Verifying smart contracts
Smart contracts are designed to be “trustless”, meaning users shouldn’t have to trust third parties (e.g., developers and companies) before interacting with a contract. As a requisite for trustlessness, users and other developers must be able to verify a smart contract’s source code. Source code verification assures users and developers that the published contract code is the same code running at the contract address on the Ethereum blockchain.
It is important to make the distinction between "source code verification" and "formal verification". Source code verification, which will be explained in detail below, refers to verifying that the given source code of a smart contract in a high-level language (e.g. Solidity) compiles to the same bytecode to be executed at the contract address. Formal verification describes verifying the correctness of a smart contract, meaning the contract behaves as expected. Although context-dependent, contract verification usually refers to source code verification.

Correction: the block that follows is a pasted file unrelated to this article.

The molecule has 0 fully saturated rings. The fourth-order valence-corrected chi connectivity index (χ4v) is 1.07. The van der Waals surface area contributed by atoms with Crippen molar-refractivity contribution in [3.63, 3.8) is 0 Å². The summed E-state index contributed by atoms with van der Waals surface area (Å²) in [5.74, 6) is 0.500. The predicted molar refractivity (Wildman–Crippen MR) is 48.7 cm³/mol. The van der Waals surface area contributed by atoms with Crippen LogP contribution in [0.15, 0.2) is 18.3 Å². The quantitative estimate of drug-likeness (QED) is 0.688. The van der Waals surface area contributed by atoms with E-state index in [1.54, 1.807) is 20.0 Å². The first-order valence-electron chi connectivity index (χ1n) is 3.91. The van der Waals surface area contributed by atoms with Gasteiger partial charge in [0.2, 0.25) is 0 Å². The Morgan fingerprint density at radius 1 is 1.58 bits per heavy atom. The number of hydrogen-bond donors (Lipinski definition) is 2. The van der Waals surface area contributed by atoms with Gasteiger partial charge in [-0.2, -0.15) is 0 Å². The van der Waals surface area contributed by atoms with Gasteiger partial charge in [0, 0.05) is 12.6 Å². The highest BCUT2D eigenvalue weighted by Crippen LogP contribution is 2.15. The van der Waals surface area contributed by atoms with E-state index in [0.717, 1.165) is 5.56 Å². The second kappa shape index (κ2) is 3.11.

Before deploying a smart contract in the Ethereum Virtual Machine (EVM), developers compile the contract’s source code—instructions written in Solidity or another high-level programming language—to bytecode. As the EVM cannot interpret high-level instructions, compiling source code to bytecode (i.e., low-level, machine instructions) is necessary for executing contract logic in the EVM.
Source code verification is comparing a smart contract’s source code and the compiled bytecode used during the contract creation to detect any differences. Verifying smart contracts matters because the advertised contract code may be different from what runs on the blockchain.
Smart contract verification enables investigating what a contract does through the higher-level language it is written in, without having to read machine code. Functions, values, and usually the variable names and comments remain the same with the original source code that is compiled and deployed. This makes reading code much easier. Source verification also makes provision for code documentation, so that end-users know what a smart contract is designed to do.